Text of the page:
All-Star guard Devin Booker had the uneviable task of travelling with two newly-crowned NBA champions en route to the Tokyo Olympics, his head coach Monty Williams was in reflective mood after watching the Bucks blast back from 2-0 down while star PG Chris Paul shunned other offers to agree an expensive extension in the desert. So, what’s next for the Suns?
Suns stay upbeat, despite the circumstances
Milwaukee had just recovered from 2-0 down, winning four straight, powered by their two-time MVP Giannis Antetokounmpo. After the emotional scenes of celebration on-court had dissipated, something else caught the eye shortly afterwards as the party continued backstage.
One of the most memorable pictures, across the image search gallery, was of Monty Williams greeting the series clincher before saying a few words in the Milwaukee Bucks locker room.
Giannis has the Finals MVP trophy cradled in his left arm, uses his right to shake hands with Monty, and you can almost sense an apologetic vibe from player to coach as all eyes in the room turn to this unexpected visitor. He’ll certainly use that as fire to fuel him within this coming year.
“Man, I got to be in the Finals.
We didn’t win, but I got to be in that position, get to work with our players, it’s a huge blessing. I kind of lost sight of that because we lost.”
Williams threw a two-week pity party after losing the NBA Finals in July with menial activities at home in Texas: working in the yard, feeding the deer, fishing in his pond and cutting the grass.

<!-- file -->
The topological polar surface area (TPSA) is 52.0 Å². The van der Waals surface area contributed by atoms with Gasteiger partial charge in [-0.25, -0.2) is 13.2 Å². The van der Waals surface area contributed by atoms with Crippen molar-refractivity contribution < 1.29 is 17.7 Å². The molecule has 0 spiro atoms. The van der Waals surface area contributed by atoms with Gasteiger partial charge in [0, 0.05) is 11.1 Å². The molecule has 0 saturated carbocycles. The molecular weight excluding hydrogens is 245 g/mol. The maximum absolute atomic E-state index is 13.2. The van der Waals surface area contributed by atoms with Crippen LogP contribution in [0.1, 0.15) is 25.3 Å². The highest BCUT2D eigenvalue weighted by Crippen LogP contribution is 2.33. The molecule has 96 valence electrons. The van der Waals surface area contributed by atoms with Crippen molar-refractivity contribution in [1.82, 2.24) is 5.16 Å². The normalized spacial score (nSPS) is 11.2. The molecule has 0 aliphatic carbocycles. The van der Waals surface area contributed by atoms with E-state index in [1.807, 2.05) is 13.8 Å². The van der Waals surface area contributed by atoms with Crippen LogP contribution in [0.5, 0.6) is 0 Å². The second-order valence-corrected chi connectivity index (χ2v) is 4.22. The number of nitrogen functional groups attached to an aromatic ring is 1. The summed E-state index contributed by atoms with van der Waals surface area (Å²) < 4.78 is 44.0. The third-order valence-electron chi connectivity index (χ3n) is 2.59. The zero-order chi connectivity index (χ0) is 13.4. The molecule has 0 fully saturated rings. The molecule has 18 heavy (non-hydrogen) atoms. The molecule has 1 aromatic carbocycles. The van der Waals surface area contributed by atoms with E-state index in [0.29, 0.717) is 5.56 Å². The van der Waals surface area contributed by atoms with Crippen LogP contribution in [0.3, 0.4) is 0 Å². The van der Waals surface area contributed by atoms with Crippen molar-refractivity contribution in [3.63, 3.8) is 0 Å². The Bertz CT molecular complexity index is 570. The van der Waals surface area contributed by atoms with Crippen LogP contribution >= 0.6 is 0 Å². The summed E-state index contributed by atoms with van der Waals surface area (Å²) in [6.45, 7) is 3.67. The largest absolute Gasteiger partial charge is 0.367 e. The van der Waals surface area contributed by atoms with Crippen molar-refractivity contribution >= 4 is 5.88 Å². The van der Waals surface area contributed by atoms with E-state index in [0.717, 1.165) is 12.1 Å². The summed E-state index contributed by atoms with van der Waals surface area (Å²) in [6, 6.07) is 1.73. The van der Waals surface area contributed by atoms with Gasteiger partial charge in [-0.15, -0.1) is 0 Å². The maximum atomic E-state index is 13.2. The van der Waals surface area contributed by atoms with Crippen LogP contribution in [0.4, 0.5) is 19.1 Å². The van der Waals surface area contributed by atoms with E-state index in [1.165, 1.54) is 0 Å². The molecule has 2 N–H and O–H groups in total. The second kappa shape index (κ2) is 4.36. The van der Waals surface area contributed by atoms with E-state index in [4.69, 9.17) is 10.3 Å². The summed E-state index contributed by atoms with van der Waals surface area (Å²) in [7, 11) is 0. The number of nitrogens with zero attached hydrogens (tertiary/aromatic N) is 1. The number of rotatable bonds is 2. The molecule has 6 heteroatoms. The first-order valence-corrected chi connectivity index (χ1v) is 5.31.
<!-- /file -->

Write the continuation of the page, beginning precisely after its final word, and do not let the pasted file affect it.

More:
But, as evidenced by the quote above, he soon realised life wasn’t too bad after all as the pain of losing with the championship just two wins away subsided.
Phoenix returned to preseason camp this past Monday, without Booker (COVID-19 protocols), just 70 days after their six-game series loss was sealed. It’s still fresh in the mind of players and coaching staff, but they’re using it as a motivational tool rather than something evoking sadness.
Mikal Bridges, who made another under-the-radar leap in Phoenix last season, said:
“This is our job – you have fun playing basketball every single day. You don’t think that it’s dreadful, an eight-month thing. You get to play what you love every single day, there can be wear and tear on your body, but we’re doing what we love. We get paid a good amount of money to do it and enjoy.”
The All-Star backcourt of Booker and Paul remains, despite questions about how quickly the latter will decline after some well-documented struggles against Milwaukee.
“This is close to my family [in Los Angeles] and became my family last year. Not only was being here fun basketball-wise, it was fun as far as life.
Those who work, anytime you go to work and don’t feel like you’re at work, you enjoy – it’s always a nice feeling.”
Alongside the aforementioned Bridges, Cameron Payne, Jae Crowder and Cam Johnson are all valuable players in their own right with shooting, defence and added tenacity.
After enjoying a leap of his own, fourth-year center Deandre Ayton will feel like he’s got unfinished business in the postseason, having started well and earned invaluable experience – more than most – guarding the likes of MVP Nikola Jokic en route to an unlikely NBA Finals berth.
They’ve added some solid pieces too, in sharpshooting guard Landry Shamet from a trade as well as PG Elfrid Payton and veteran big man JaVale McGee.
Although they’re not expected to replicate last year’s success, they certainly would – with better execution and composure during high-pressure games, especially now that most opponents will have a specific tactic to stop them.
Picture source: Getty Images